(6)   The most beautiful stretch of highway on the entire trip was the Trans-Canada (17) between Sault Ste Marie and Nipigon.  Spectacular.  Also enjoyable was the triangle from 17 up 108 to Elliot Lake, to 639, to 546.  546 is designated as a “deer” road, so take care (we saw two at midday); but it’s worth it.

(7)   Another road of note is in Wisconsin, Highway 13, which goes from the Bad River Indian Reservation on Lake Superior south to the Wisconsin Dells.  Beautiful farm country.

(8)   On the TN side of the Appalachians, try 129 out of Maryville to 68 to 60.  Lots of curves in the middle of the Chattahoochee National Forest.

Comments on equipment:

The stock Dunlops were replaced at 8500 mi., with the front tire down to the wear line and cupping on the rear.  I had the rear at 41 psi to avoid cupping, but the guy who replaced the tires told me over inflation could lead to cupping as well as under inflation.  The Metzlers, while expensive, are performing excellently.  Too soon to tell how many miles I’ll get out of them.

No problems with backrest or luggage rack.  The luggage rack routinely supported a heavy pack with no problems, despite the “nothing over 10 pounds” sticker that adorns it when new.

As noted above, the windshield was fine, except for the buffeting.  If I had it to do over, I might change the windshield, but I’m not sure I want to double the price by going Honda.

The Champion Sidecar Patriot bags are, I think, the largest available for the VTX, and also the most expensive by a factor of at least two.  They were a nightmare to install, given the presence of the Honda luggage rack and backrest.  Calls to Champion for help went unreturned.  On the second morning of the trip, while tightening a loose bracket screw, the lid snapped right off the bracket.  The sockets for the bracket screws are metal, glued somehow to the fiberglass.  Serious supergluing put the sockets back in place.  The job lasted until a few days before our return, when they blew out again, and were glued again.  Given the problems, I still like the bags.  What I don’t like is the indifference of the Champion people, who are happy to take your money and equally happy to ignore you once they’ve got it.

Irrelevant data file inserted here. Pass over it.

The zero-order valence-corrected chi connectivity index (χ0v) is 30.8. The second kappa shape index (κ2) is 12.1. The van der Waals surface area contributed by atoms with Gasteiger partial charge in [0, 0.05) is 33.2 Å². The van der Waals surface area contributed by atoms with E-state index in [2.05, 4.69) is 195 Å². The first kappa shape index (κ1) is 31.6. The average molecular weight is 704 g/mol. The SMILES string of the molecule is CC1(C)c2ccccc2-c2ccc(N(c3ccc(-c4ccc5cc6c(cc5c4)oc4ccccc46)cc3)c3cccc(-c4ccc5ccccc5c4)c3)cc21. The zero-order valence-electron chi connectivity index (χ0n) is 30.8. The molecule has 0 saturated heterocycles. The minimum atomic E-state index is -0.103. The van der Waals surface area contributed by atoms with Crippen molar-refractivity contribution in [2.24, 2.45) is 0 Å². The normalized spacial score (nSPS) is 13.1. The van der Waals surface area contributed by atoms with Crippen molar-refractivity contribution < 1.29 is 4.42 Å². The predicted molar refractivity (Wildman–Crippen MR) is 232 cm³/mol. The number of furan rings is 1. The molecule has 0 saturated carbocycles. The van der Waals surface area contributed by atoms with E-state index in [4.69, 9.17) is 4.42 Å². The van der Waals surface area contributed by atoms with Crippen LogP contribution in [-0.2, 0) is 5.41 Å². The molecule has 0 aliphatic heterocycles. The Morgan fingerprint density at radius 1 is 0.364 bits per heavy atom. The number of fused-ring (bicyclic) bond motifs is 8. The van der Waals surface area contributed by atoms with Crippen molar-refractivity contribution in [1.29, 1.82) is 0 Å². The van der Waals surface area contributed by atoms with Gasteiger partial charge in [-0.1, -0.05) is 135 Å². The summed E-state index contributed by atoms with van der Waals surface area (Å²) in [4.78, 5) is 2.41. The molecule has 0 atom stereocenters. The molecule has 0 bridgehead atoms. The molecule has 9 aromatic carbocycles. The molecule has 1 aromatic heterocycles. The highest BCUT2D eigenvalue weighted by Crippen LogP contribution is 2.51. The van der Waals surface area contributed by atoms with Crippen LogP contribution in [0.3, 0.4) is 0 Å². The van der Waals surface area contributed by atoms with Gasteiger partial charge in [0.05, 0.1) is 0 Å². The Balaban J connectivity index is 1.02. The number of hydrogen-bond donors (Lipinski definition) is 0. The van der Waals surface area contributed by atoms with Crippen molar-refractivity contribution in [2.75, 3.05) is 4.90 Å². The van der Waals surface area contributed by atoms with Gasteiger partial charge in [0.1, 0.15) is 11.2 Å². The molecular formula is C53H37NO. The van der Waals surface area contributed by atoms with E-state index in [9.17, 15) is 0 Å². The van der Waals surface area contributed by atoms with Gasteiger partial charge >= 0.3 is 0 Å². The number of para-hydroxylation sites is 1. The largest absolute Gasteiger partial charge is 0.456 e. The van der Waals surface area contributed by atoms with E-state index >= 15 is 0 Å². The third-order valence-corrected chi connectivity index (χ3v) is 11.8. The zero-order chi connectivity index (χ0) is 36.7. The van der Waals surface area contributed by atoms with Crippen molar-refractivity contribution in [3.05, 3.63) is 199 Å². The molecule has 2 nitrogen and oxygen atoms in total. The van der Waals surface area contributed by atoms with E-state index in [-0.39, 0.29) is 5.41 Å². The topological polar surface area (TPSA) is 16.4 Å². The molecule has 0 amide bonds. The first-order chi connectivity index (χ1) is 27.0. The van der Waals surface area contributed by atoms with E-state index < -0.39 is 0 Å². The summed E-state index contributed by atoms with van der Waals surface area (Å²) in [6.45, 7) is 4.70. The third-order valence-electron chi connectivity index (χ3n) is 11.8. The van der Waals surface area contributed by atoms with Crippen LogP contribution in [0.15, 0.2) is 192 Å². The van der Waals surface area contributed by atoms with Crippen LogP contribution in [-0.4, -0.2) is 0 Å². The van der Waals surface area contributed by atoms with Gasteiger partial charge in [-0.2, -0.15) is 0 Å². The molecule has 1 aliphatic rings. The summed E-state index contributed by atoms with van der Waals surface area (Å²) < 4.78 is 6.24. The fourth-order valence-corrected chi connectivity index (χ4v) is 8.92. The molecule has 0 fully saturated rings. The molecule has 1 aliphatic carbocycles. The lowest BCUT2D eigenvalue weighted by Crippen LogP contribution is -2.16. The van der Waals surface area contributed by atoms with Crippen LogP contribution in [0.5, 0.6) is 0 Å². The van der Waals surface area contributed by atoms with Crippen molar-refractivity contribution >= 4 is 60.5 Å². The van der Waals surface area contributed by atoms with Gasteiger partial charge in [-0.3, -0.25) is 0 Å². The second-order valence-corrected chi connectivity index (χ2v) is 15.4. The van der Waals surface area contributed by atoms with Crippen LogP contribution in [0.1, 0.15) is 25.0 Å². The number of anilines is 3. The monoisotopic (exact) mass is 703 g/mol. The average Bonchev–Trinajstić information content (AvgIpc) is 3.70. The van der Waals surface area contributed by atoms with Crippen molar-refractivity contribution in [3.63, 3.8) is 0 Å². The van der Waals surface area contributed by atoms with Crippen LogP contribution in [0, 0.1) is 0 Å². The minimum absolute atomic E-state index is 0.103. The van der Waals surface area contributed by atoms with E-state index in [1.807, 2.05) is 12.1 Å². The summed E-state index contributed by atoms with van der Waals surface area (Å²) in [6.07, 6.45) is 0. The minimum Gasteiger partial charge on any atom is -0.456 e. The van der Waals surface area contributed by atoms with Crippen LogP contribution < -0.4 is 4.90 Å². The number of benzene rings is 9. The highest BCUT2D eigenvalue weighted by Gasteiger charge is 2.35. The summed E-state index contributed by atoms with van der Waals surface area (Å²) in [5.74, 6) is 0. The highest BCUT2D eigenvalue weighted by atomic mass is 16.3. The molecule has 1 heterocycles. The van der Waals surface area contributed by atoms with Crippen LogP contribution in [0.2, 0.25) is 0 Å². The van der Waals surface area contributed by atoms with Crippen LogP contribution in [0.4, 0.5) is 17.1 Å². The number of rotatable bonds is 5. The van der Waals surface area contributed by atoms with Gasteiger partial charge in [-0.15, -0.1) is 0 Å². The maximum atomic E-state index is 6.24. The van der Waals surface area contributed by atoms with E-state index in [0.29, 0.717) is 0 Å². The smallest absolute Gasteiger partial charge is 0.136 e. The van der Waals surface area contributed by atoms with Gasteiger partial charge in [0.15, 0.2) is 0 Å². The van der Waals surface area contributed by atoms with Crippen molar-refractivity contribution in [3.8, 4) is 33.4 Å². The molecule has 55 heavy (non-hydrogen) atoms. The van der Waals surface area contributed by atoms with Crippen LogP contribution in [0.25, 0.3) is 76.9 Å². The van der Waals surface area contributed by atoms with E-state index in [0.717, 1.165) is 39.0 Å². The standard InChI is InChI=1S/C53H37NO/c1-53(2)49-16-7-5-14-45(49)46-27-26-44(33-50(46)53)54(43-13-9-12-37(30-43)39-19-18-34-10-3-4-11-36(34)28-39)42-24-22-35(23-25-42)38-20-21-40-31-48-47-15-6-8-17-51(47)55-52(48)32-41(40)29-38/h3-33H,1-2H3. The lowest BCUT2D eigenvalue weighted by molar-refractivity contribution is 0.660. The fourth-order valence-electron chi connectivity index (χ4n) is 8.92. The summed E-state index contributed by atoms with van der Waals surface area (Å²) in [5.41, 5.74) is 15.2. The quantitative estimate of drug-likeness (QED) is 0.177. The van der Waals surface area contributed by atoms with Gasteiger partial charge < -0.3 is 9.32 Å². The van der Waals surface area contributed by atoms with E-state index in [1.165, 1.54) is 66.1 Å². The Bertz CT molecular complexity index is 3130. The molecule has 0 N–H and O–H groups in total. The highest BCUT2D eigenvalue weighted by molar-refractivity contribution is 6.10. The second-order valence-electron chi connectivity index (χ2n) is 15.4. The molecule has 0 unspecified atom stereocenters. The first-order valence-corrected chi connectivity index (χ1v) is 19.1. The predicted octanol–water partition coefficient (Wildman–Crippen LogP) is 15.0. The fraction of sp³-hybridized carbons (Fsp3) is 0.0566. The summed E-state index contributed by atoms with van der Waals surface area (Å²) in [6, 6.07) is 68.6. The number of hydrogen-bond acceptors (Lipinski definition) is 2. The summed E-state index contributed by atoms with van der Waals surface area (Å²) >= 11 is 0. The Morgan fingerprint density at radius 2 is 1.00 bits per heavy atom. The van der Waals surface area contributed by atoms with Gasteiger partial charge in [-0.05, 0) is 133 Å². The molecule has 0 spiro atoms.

We were quite fortunate with rain, spending only maybe three days in extended showers.  With the Metzlers, I could maintain highway speeds during the rain without any anticipation of hydroplaning.  The Pro Sport raingear, bought for cheap during Bike Week in Daytona, performed beautifully.  The only dampness we experienced was on the left rear leg of our jeans, something we attributed not to the gear, but to the placement of the tailpipe on the right, and the tremendous amount of moisture stirred up from the pavement on the left by passing vehicles.

I had purchased a Back-a-Line back support device before the trip, and then carefully stored it in a drawer, not realizing I left it until we were well down the road.  However, I experienced no back problems, other than normal fatigue.

Having something to put under the kickstand is essential for this heavy, heavy bike, as we found it sinking into pavement in moderate temperatures.  When in doubt, slip something underneath the kickstand.

We packed the bikes using the “Space Saver” bags, which are basically large zip lock baggies with a one-way air vent (produced by several manufacturers, including Coleman and, among others; available also at Costco).  These worked wonderfully well, and I would recommend them to anyone with a motorcycle.

Most remarkable aspect of the voyage: I returned with the same sunglasses I left with.